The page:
It’s officially tax season, but before you start tracking down receipts and filling in income boxes, there are a few changes from last year that you need to know about.
Delay in getting refund
This year, early filers might see a slight delay in their tax refund. According to the IRS, the Protecting Americans from Tax Hikes (PATH) Act mandates the IRS hold refunds on tax returns claiming the Earned Income Tax Credit (EITC) or the Additional Child Tax Credit (ACTC).
As a result, the IRS will start to release refunds on Feb. 15, 2017, which means the money won’t arrive in your bank account or on your debit card until the week of Feb. 27. Keep in mind that financial institutions do not process payments on weekends or holidays. The delay might be inconvenient, but it gives the IRS more time to detect and prevent tax fraud.
W-2 verification code
In another effort to combat tax-related identity theft, the IRS is extending its program to verify information on W-2 forms. To do this, the tax agency has placed verification codes on nearly 50 million W-2 forms that will be sent out during tax season, up from 2 million in 2016.
The 16-digit code will appear in a separate, labeled box and tax preparers will be given the following prompt:
“Verification Code: If this field is populated, enter this code when it is requested by your tax return preparation software. It is possible your software or preparer will not request the code. The code is not entered on paper-filed returns.”
Following these instructions helps the IRS validate that the return is real. But don’t worry, filling out the verification code incorrectly will not have a negative impact on you. The IRS assures that tax returns with omitted and incorrect W-2 Verification Codes will not delay the processing of a tax return.
The standard deduction for heads of household jumps $50 to $9,300 for the 2016 tax year. The other standard deductions will stay the same as they were for 2015 — $6,300 for singles and married couples filing separate returns, and $12,600 for married couples filing jointly. (In October the IRS has announced adjustments for tax provisions for the 2017 tax year, including deduction amounts – you can see them here.)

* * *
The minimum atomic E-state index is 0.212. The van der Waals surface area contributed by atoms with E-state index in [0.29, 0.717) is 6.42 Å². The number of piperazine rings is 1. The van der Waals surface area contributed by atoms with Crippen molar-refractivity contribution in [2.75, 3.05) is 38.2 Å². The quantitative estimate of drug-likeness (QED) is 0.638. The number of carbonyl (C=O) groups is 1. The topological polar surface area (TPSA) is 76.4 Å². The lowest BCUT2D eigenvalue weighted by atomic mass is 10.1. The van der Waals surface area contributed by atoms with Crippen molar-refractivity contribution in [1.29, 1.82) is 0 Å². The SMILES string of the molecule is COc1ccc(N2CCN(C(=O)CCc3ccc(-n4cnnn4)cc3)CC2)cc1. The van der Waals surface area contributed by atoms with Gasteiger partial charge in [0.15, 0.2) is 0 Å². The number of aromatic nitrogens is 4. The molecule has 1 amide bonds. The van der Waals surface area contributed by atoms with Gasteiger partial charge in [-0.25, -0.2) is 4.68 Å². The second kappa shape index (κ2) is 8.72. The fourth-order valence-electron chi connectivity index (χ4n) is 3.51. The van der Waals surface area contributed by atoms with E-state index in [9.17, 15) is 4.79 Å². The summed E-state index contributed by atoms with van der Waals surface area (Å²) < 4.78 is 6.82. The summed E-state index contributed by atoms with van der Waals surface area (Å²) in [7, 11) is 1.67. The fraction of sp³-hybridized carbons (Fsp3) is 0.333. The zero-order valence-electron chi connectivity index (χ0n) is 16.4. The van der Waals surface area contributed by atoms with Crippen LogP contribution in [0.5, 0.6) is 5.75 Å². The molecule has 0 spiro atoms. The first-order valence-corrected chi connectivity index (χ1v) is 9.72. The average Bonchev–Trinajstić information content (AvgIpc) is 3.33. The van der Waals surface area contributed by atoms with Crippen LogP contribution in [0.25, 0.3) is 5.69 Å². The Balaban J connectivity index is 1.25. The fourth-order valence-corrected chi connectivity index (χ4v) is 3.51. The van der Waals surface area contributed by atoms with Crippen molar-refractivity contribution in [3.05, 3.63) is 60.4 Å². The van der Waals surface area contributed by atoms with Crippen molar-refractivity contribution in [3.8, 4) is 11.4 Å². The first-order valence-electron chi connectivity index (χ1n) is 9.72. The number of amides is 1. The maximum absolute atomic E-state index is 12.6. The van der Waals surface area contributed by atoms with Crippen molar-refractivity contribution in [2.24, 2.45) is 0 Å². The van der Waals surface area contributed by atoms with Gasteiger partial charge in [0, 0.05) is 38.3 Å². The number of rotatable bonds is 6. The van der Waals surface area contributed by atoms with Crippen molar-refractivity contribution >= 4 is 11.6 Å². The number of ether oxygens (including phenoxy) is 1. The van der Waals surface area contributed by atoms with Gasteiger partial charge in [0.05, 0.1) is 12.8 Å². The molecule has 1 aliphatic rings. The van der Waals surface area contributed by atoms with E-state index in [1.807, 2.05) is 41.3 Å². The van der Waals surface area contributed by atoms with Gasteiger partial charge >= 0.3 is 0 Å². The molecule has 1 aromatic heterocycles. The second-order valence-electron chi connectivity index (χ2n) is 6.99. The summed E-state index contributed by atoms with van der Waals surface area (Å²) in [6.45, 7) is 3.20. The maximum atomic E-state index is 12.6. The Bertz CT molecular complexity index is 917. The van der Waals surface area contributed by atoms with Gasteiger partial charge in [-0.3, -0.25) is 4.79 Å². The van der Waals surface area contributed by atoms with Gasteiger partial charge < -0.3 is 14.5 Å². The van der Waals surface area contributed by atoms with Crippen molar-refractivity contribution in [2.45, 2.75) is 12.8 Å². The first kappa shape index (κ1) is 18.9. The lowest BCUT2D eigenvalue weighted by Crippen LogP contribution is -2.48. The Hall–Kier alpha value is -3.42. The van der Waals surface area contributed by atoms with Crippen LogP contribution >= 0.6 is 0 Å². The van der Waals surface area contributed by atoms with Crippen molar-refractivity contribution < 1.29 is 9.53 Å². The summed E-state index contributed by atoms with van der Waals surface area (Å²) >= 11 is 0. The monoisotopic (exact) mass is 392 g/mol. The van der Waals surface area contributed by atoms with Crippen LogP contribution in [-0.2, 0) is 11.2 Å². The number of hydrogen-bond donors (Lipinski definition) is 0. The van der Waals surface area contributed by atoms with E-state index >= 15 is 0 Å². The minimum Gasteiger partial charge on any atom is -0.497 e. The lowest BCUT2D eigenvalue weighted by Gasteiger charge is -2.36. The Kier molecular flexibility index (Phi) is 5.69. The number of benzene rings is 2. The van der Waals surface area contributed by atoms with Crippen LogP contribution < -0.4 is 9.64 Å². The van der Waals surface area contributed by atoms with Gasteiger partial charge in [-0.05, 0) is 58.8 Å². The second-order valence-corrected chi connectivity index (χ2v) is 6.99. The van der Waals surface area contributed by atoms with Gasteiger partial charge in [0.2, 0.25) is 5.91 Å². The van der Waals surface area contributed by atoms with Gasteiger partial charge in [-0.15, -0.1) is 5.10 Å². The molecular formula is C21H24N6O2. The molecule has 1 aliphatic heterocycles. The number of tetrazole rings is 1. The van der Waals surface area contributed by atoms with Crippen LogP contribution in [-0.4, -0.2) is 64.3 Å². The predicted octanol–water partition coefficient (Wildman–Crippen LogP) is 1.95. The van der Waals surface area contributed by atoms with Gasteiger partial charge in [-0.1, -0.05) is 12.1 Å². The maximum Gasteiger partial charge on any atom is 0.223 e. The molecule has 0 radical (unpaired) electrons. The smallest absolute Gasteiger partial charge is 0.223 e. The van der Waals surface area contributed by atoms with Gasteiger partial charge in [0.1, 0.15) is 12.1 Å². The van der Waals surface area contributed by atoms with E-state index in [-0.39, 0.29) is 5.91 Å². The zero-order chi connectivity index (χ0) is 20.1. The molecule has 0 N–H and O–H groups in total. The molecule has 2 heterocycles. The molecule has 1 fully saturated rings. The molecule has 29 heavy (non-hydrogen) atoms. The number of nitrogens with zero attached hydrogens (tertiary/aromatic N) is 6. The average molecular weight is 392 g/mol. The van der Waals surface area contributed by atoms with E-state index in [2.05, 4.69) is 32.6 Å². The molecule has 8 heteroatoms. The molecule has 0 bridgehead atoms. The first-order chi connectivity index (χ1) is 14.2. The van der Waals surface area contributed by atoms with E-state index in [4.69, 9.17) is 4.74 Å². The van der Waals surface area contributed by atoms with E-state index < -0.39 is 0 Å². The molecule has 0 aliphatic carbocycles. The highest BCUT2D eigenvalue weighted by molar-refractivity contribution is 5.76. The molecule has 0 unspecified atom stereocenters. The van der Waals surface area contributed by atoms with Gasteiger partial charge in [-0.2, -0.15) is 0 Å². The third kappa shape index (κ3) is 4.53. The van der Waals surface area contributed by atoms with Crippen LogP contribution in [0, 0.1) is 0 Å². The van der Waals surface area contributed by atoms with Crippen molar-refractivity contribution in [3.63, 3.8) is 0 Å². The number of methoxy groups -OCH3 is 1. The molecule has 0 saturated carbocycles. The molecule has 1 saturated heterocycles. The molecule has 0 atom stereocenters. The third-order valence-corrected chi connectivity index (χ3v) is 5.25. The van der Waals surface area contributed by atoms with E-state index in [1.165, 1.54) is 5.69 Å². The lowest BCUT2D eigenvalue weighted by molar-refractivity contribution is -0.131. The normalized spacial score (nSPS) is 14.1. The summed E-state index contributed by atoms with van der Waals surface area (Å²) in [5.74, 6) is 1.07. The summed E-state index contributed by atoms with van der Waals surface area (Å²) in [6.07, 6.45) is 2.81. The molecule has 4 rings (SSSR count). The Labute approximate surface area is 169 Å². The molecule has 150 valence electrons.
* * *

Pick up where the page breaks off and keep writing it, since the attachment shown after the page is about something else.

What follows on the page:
Increase in health insurance penalty
The Affordable Care Act (ACA), made it easier and more cost-effective for many Americans to attain health insurance. Unless you qualify for an exemption, individuals are required to have insurance. Those choosing to go three or more consecutive months without coverage must pay a penalty when they file their taxes.
For 2016, the penalty for not having healthcare rose to 2.5% of total household adjusted gross income or $695 per adult —whichever is higher (for 2015, it was $325 per person or 2% of household income). For children under 18, the penalty is $347.50 per child, and the maximum you will pay is is $2,085 per family. (There are calculators to help you figure out if and how much you owe.)
With that said, there are several exemptions that will keep you from having to pay the penalty. Some of the most common include:
If you lived abroad for more than a year
If you’re exempt from filing a tax return because your income is too low
If your religion objects to the use of insurance
If you qualify for a hardship exemption due to an issue such as homelessness, bankruptcy, eviction and similarly trying circumstance.
If you are in prison
If you believe you qualify for an exemption, you can claim it when you file your tax return, or apply on the Healthcare.gov website.
Tax Day is April 18
Tax Day is usually April 15. This year, however — just like last year — Tax Day also falls Emancipation Day, a state holiday observed in Washington, DC. Since the IRS can’t schedule the filing deadline to take place on a holiday or weekend, April 18 is the official IRS deadline for 2017. Procrastinators around the world rejoice! You’ll have 3 extra days to get your act together this year: don’t waste it!
Brittany is a writer at Yahoo Finance.